Halloween is here, which brings the annual onslaught of film fans making their own "31 Days of Halloween". Each year, the level of enthusiasm across the board is so admirable, yet it feels like the same damn films are talked about time and again (though, I too, am guilty as charged in this case, Your Honor). Old favorites are great, but spicing up the tried and true rotation with really weird, radical shit you've never seen before is vastly more exciting.
Thank goodness for the folks at Vinegar Syndrome, who've unleashed a truly outlandish line-up into 2018's pumpkin patch. Inside these stacked, re-mastered clear coffins, you'll find a singing (and possibly murderous) sad clown, a beautiful black succubus, John Cassavetes battling a ghost rapist, and John Savage terrorizing nearly every woman who comes across his path with lightning bolts of repressed fury. The cult genre label has outdone themselves again, as these are true deep cuts for the die-hards...
Blood Harvest  (d. Bill Rebane, w. Ben Benson & Leszek Burzynski)
Latvian-born, Wisconsin-based horror filmmaker Bill Rebane (The Giant Spider Invasion) was trying to fill slots for a music festival he was organizing on his Lincoln County Shooting Ranch when a promoter suggested "Tiptoe Through the Tulips" troubadour Tiny Tim, whose services the booker acquired for only $1,000 and the promise of a screen test while the performer was staying in the Midwest. Rebane reluctantly agreed, only to fall in love with Tiny Tim, who was in turn looking to become something of a Lon Chaney-esque horror icon, begging his manager to get him auditions for anything that might resemble "freak types", "cripples" or "the Hunchback of Notre Dame".
Well, Blood Harvest's "Marvelous" Mervo may not be any of the above, but the literal sad clown spends most of the run-time of Rebane's rural slasher crying in church, over Bibles, or while looking at pictures of his deceased parents. Simultaneously, his seemingly normal brother Gary (Dean West) is the true creep in this sideshow, pining over returned beauty Jill (Itonia Salchek), whose father's bank has been foreclosing on all the failing farms in her hometown. Unfortunately for Jill, Gary isn't the only threat to her safety, as a killer is kidnapping her neighbors and slitting their throats like slaughtered cattle (and quite possibly drugging and fondling the girl in the middle of the night). It's pretty apparent where this is all going from the first time we lay eyes on the generic, pantyhose-donning killer (thus rendering the murder set pieces somewhat dull), but Blood Harvest is totally worth a watch due to Tiny Tim's bizarre, warbling performance, attempting to make his dream come true, even if he was about as far from Hollywood as one could get.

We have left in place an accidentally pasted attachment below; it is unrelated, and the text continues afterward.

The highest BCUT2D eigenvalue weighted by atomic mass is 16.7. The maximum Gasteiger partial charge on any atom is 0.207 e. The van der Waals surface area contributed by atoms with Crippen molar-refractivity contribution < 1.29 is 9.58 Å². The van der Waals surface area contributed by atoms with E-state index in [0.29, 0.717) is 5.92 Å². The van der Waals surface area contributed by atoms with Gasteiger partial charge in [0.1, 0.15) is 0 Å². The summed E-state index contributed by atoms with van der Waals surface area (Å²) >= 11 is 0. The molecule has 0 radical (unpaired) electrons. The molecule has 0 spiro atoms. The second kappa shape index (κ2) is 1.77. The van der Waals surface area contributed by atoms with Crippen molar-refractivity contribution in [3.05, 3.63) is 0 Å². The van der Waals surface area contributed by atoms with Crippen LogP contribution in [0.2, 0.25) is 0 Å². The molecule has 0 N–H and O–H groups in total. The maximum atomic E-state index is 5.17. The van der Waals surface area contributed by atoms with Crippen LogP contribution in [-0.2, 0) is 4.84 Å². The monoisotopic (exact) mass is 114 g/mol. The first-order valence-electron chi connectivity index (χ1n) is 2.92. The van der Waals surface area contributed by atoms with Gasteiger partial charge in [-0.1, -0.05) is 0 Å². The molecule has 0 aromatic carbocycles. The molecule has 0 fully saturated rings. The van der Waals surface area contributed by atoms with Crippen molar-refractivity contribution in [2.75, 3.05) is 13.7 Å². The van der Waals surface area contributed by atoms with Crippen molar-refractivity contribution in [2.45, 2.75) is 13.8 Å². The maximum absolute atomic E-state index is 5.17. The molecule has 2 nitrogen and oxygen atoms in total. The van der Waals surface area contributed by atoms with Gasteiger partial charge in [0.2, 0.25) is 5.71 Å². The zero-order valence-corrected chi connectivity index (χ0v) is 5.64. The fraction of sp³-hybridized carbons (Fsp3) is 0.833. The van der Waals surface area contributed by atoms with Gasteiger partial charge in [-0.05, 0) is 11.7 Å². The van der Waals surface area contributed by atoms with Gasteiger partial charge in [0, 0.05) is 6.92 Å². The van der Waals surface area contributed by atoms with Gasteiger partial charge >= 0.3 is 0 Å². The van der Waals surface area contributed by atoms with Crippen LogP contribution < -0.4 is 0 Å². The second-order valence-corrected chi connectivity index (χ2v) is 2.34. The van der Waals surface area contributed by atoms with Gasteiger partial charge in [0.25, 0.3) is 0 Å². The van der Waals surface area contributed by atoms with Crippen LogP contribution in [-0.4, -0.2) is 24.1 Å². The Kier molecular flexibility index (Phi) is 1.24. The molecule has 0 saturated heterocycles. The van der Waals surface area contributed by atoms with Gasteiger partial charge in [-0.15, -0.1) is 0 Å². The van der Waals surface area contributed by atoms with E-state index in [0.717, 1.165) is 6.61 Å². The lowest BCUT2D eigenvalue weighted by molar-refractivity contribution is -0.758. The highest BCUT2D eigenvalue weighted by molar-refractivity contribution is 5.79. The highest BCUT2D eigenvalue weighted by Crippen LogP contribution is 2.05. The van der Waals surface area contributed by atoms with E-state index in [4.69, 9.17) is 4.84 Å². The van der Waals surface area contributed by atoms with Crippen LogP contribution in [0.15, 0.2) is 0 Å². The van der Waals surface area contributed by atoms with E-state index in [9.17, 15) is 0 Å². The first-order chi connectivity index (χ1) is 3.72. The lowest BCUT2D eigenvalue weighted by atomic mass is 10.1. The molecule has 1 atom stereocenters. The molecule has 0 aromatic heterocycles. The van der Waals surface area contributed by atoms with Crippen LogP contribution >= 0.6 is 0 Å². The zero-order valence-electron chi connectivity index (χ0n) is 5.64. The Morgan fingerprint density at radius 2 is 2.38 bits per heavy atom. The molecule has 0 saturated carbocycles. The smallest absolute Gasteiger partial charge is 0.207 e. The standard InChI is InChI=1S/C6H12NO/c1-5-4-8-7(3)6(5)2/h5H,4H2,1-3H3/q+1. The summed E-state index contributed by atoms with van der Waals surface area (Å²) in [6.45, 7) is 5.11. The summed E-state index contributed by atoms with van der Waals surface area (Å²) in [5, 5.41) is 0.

Def By Temptation  (d. & w. James Bond III)
Former child actor James Bond III's Def By Temptation is an early hip hop riff on '70s Blaxploitation horror; namely lo-fi touchstones such as Blacula or Blackenstein. Like those movies, it utilizes a genre construct to smuggle in truly personal themes regarding race and sexuality, as it paints a portrait of black men who are deathly afraid of loving one another, but will try and fuck every woman in sight. After a preacher's son (Bond) returns to NYC (on the eve of graduating from his evangelical studies), he tempts himself with the "sins of the flesh" while also harboring a hell of a lot of homoerotic tension with his best friend-turned-movie star (Kadeem Hardison). Prowling the city is a beautiful succubus (Cynthia Bond), picking up stray dogs in bars and sucking them dry.
Bond had worked with Spike Lee on School Daze, which helps explain how many familiar faces from the Brooklyn auteur's iconic resume (including Samuel L. Jackson and "Radio" Raheem himself, Bill Nunn) as well as Lee's regular cinematographer (Ernest Dickerson) ended up bringing Def By Temptation to life. There's a genuine empathy and exploration of confused sexuality on display, as this possible Man of God must discover if the holy path is truly the right path for him. Thankfully, Bond also leans into the more splattery, ridiculous aspects of old school Blaxplo mayhem, as his picture nearly ascends to the dazzlingly absurd heights of notorious black exorcism classic Abby by the end. All told, Def By Temptation is a truly thoughtful, idiosyncratic piece of work, and it's a shame Bond never directed another movie in his life.